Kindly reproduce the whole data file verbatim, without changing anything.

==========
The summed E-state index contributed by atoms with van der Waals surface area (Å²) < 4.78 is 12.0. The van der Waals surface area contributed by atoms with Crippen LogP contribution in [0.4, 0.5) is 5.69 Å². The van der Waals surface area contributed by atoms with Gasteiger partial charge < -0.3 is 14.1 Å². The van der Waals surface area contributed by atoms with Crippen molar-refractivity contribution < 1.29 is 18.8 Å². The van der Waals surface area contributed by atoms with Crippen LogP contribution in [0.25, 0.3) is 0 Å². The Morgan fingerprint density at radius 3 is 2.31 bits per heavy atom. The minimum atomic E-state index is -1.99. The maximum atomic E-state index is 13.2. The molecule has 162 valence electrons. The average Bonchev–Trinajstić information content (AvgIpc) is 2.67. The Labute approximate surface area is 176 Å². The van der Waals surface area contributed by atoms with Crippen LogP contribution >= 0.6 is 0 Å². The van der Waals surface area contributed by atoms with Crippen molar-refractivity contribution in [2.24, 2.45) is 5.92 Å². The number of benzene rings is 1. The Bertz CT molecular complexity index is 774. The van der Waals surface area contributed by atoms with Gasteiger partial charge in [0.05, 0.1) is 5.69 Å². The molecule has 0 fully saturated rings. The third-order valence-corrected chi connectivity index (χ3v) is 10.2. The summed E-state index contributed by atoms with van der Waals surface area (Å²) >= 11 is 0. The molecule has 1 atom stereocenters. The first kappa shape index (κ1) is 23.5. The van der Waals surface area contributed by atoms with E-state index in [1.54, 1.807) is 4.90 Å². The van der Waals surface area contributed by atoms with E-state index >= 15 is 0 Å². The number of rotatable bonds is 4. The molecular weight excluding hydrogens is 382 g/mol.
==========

The summed E-state index contributed by atoms with van der Waals surface area (Å²) < 4.78 is 12.0. The van der Waals surface area contributed by atoms with Crippen LogP contribution in [0.4, 0.5) is 5.69 Å². The van der Waals surface area contributed by atoms with Gasteiger partial charge < -0.3 is 14.1 Å². The van der Waals surface area contributed by atoms with Crippen molar-refractivity contribution < 1.29 is 18.8 Å². The van der Waals surface area contributed by atoms with Crippen LogP contribution in [0.25, 0.3) is 0 Å². The Morgan fingerprint density at radius 3 is 2.31 bits per heavy atom. The minimum atomic E-state index is -1.99. The maximum atomic E-state index is 13.2. The molecule has 162 valence electrons. The average Bonchev–Trinajstić information content (AvgIpc) is 2.67. The Labute approximate surface area is 176 Å². The van der Waals surface area contributed by atoms with Crippen LogP contribution >= 0.6 is 0 Å². The van der Waals surface area contributed by atoms with Crippen molar-refractivity contribution in [2.24, 2.45) is 5.92 Å². The number of benzene rings is 1. The Bertz CT molecular complexity index is 774. The van der Waals surface area contributed by atoms with Gasteiger partial charge in [0.05, 0.1) is 5.69 Å². The molecule has 0 fully saturated rings. The third-order valence-corrected chi connectivity index (χ3v) is 10.2. The summed E-state index contributed by atoms with van der Waals surface area (Å²) >= 11 is 0. The molecule has 1 atom stereocenters. The first kappa shape index (κ1) is 23.5. The van der Waals surface area contributed by atoms with E-state index in [1.54, 1.807) is 4.90 Å². The van der Waals surface area contributed by atoms with E-state index >= 15 is 0 Å². The number of rotatable bonds is 4. The molecular weight excluding hydrogens is 382 g/mol.